Elected officials, even those supportive of change to the property tax system, said nothing was imminent.
“I am absolutely not optimistic that there will be legislation this session,” said Senator Brian Benjamin of Harlem, one of at least three state senators interested in eventually carrying a bill to remake the system. “This is going to be an important conversation that you cannot rush.”
Mr. Benjamin this month introduced a more modest proposal that could raise property taxes for some homes after they are sold — and lower them for others. But even that could spark resistance from homeowners, he acknowledged.
Homeowners can organize locally and quickly, elected officials said, and they vote disproportionately. Already on online message boards like Nextdoor, debates have kindled over a proposal floated late last week by the city commission, which was convened by the mayor and the City Council speaker, Corey Johnson.
“Political Science 101 would tell you that people are much more likely to mobilize around a concentrated threat than they are around a small benefit,” said John Mollenkopf, a professor of political science at the City University of New York Graduate Center.
Mr. Mollenkopf added that, based on the last competitive Democratic mayoral primary in 2013, more Democratic voters live in areas with fast-rising home prices — meaning they pay less in taxes relative to the value of the home — than those whose home values have been going up more steadily.
“Half of the active Democratic electorate live in a place that could see a tax increase,” he said.
In Albany, state legislators from districts where taxes could go down sought to grab some modicum of momentum from the city commission; others, whose constituents stand to see their taxes go up, were more cautious.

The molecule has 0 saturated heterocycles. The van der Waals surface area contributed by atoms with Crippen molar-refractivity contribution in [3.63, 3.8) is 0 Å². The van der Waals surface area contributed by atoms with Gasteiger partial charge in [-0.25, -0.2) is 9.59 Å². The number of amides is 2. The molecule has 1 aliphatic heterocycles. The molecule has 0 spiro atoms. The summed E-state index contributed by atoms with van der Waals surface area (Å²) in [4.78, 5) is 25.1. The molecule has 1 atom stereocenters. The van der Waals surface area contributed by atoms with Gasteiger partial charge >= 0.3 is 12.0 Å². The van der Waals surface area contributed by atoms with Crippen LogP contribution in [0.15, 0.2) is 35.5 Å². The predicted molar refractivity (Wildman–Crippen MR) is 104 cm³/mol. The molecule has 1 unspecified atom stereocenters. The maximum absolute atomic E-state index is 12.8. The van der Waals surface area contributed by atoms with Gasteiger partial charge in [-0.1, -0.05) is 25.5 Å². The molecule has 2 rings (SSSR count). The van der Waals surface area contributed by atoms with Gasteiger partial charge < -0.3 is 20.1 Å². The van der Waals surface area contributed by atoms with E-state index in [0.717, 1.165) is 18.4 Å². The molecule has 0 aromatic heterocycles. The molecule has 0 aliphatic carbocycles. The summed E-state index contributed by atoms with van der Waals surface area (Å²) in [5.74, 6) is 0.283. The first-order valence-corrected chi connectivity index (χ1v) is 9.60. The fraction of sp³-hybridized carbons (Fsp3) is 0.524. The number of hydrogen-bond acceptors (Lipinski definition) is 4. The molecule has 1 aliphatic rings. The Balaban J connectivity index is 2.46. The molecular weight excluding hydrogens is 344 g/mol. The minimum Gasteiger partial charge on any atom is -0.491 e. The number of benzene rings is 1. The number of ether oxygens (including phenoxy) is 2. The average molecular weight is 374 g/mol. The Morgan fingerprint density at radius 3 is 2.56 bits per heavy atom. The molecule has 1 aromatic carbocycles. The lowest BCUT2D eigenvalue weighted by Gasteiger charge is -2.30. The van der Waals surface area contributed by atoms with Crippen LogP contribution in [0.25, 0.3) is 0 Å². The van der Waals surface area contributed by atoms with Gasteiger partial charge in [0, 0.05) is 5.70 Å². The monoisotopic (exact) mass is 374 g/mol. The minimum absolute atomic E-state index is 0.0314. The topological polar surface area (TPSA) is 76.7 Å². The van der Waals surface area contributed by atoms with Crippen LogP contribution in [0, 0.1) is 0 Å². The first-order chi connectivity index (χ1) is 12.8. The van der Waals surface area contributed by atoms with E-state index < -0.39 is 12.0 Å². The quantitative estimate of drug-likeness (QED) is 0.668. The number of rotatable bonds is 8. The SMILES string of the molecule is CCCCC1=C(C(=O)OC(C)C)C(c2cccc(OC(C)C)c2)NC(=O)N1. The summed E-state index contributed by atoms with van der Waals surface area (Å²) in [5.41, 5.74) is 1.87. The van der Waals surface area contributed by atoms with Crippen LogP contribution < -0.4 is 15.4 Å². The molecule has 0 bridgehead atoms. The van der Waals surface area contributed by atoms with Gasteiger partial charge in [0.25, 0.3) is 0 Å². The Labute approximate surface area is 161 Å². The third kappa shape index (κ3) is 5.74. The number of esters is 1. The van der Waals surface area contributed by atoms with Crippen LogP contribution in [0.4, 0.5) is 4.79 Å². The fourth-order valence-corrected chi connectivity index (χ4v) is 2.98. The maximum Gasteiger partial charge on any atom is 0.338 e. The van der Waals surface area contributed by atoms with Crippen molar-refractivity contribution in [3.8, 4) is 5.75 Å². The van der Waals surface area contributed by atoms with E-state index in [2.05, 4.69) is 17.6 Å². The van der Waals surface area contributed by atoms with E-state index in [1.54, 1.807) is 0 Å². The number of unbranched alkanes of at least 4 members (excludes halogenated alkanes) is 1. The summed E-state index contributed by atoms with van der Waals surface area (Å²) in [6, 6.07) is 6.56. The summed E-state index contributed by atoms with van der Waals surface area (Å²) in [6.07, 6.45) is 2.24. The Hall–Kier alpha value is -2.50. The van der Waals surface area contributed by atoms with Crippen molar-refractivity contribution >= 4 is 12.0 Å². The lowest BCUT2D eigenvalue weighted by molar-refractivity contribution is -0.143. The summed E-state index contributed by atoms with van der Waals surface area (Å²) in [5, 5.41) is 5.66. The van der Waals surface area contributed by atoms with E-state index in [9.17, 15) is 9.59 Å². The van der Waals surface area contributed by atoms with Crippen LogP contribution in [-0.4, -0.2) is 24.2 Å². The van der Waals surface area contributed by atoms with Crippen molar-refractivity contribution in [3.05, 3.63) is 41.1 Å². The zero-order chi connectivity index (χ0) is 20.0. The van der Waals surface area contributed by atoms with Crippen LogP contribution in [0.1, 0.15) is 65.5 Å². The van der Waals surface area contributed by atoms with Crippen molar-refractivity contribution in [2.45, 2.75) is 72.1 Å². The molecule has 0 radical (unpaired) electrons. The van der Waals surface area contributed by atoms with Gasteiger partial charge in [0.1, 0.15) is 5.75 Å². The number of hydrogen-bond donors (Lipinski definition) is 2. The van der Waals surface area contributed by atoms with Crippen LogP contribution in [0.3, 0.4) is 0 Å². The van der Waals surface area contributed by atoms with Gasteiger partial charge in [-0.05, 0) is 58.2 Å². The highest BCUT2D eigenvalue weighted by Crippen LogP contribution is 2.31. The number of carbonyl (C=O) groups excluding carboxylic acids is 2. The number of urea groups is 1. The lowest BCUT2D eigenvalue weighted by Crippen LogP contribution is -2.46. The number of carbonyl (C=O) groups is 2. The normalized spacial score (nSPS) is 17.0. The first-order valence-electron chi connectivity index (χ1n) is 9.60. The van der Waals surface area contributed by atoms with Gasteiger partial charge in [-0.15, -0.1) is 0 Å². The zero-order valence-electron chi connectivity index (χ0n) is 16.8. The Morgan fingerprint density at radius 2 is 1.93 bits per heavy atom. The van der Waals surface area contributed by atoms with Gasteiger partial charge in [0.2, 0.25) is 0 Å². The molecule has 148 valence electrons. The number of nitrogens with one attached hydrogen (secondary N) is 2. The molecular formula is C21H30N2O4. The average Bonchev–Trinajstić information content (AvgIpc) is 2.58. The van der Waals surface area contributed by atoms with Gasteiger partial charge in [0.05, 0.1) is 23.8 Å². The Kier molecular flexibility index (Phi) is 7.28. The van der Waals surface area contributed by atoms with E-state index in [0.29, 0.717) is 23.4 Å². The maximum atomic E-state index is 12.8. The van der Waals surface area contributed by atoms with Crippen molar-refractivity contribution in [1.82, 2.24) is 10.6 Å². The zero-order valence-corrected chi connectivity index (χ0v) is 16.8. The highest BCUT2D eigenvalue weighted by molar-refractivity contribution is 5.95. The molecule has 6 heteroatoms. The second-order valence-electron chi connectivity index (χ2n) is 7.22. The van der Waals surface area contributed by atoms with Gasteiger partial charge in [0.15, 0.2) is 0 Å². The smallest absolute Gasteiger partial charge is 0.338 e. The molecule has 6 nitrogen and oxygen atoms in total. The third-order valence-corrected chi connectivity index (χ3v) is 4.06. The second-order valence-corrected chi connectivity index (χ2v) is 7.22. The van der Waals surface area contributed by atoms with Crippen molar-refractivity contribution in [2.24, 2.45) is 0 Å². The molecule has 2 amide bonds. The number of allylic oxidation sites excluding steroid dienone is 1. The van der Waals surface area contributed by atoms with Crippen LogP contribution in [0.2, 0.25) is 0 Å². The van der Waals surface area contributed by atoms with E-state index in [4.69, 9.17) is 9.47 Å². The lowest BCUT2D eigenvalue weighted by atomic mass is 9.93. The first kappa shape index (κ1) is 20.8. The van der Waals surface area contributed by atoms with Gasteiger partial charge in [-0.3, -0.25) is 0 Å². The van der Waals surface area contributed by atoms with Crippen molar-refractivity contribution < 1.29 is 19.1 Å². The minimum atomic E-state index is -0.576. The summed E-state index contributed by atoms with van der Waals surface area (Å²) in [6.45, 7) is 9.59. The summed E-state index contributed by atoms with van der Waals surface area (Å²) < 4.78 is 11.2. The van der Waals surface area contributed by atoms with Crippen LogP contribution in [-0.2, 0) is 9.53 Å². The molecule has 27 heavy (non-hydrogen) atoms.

“It’s problematic,” said Assemblyman Joseph Lentol, whose Brooklyn district is among the most undertaxed in the city relative to other neighborhoods.
Asked if he supported the recommendations of the report, he demurred. “We don’t have a bill. We don’t have anything to support. You can’t support a report,” he said.
Mr. Cuomo’s office suggested that city officials needed to figure out what they wanted to do first before the state takes action. “We will review the report along with any legislation the City Council chooses to pass in reaction to it,” said his press secretary, Dani Lever.
That may not happen anytime soon.
Mr. Johnson has said he would like to see any overhaul include rental properties, which the proposal does not address. And the coalition behind the lawsuit wants to include commercial properties and utilities as well.
“It’s not easy to do, and when you push in one button, another one pops out,” said Melissa Mark-Viverito, who as City Council speaker proposed doing a similar type of commission to address property taxes back in 2014. It went nowhere, in part because Mr. de Blasio did not support it, said a person with knowledge of the discussions. (A mayoral spokeswoman said he had other priorities at the time.)
That’s when the real estate figures and the coalition they had assembled began discussing whether to finally file a lawsuit, which they believe is their best hope of forcing the city to change the system.
“For so many years people had been waiting for the political process to fix it,” said Martha Stark, the policy director of Tax Equity Now, who served as city finance commissioner under Mayor Michael R. Bloomberg. “But we needed the courts to step in.”
As private discussions begin among legislators in City Hall and Albany, some have looked warily to Nassau County, where changes to property tax assessments have recently sparked anger among those who saw their tax bills jump dramatically.
Even Mr. de Blasio’s own deputy mayor for housing, Vicki Been, had expressed skepticism that an overhaul could be moved quickly enough to be finished on their watch.
“I don’t know that that’s realistic,” Ms. Been told Crain’s Business in September, before the release of the commission’s report. She anticipated starting a conversation so that “candidates for the next mayor have to confront those hard questions.”
City Hall quickly distanced itself from her comments, saying that the mayor’s intention was to move forward with changes before he leaves office.